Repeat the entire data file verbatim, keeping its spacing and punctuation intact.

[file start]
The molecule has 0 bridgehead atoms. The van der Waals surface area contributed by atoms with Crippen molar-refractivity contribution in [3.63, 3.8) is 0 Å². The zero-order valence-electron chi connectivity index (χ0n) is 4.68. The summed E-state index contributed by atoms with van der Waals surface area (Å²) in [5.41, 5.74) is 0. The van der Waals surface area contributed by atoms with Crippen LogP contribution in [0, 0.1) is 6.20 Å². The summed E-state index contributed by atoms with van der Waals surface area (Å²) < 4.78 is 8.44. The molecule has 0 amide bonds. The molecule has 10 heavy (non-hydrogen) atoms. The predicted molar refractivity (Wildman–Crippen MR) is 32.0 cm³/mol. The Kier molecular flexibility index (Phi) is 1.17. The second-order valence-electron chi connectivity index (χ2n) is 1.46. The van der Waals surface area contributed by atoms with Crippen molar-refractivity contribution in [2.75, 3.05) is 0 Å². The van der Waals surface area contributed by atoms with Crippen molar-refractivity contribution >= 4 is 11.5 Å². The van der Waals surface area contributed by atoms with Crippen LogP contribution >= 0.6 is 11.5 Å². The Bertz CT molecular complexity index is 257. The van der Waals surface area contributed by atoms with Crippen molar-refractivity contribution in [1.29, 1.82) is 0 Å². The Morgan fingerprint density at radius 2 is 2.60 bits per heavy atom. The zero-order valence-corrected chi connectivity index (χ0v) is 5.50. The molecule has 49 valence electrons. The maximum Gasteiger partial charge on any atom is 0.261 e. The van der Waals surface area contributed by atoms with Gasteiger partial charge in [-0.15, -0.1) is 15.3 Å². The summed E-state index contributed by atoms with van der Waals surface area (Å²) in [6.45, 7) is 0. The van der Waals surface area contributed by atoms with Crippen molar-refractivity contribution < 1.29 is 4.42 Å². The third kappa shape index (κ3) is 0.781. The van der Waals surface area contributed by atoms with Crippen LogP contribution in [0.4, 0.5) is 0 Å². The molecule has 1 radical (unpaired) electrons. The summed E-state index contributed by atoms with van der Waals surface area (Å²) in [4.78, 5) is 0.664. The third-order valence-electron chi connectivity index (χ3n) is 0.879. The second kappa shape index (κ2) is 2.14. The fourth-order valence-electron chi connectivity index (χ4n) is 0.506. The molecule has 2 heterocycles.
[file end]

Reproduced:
The molecule has 0 bridgehead atoms. The van der Waals surface area contributed by atoms with Crippen molar-refractivity contribution in [3.63, 3.8) is 0 Å². The zero-order valence-electron chi connectivity index (χ0n) is 4.68. The summed E-state index contributed by atoms with van der Waals surface area (Å²) in [5.41, 5.74) is 0. The van der Waals surface area contributed by atoms with Crippen LogP contribution in [0, 0.1) is 6.20 Å². The summed E-state index contributed by atoms with van der Waals surface area (Å²) < 4.78 is 8.44. The molecule has 0 amide bonds. The molecule has 10 heavy (non-hydrogen) atoms. The predicted molar refractivity (Wildman–Crippen MR) is 32.0 cm³/mol. The Kier molecular flexibility index (Phi) is 1.17. The second-order valence-electron chi connectivity index (χ2n) is 1.46. The van der Waals surface area contributed by atoms with Crippen molar-refractivity contribution in [2.75, 3.05) is 0 Å². The van der Waals surface area contributed by atoms with Crippen molar-refractivity contribution >= 4 is 11.5 Å². The van der Waals surface area contributed by atoms with Crippen LogP contribution >= 0.6 is 11.5 Å². The Bertz CT molecular complexity index is 257. The van der Waals surface area contributed by atoms with Crippen molar-refractivity contribution in [1.29, 1.82) is 0 Å². The Morgan fingerprint density at radius 2 is 2.60 bits per heavy atom. The zero-order valence-corrected chi connectivity index (χ0v) is 5.50. The molecule has 49 valence electrons. The maximum Gasteiger partial charge on any atom is 0.261 e. The van der Waals surface area contributed by atoms with Gasteiger partial charge in [-0.15, -0.1) is 15.3 Å². The summed E-state index contributed by atoms with van der Waals surface area (Å²) in [6.45, 7) is 0. The van der Waals surface area contributed by atoms with Crippen molar-refractivity contribution < 1.29 is 4.42 Å². The third kappa shape index (κ3) is 0.781. The van der Waals surface area contributed by atoms with Crippen LogP contribution in [0.4, 0.5) is 0 Å². The molecule has 1 radical (unpaired) electrons. The summed E-state index contributed by atoms with van der Waals surface area (Å²) in [4.78, 5) is 0.664. The third-order valence-electron chi connectivity index (χ3n) is 0.879. The second kappa shape index (κ2) is 2.14. The fourth-order valence-electron chi connectivity index (χ4n) is 0.506. The molecule has 2 heterocycles.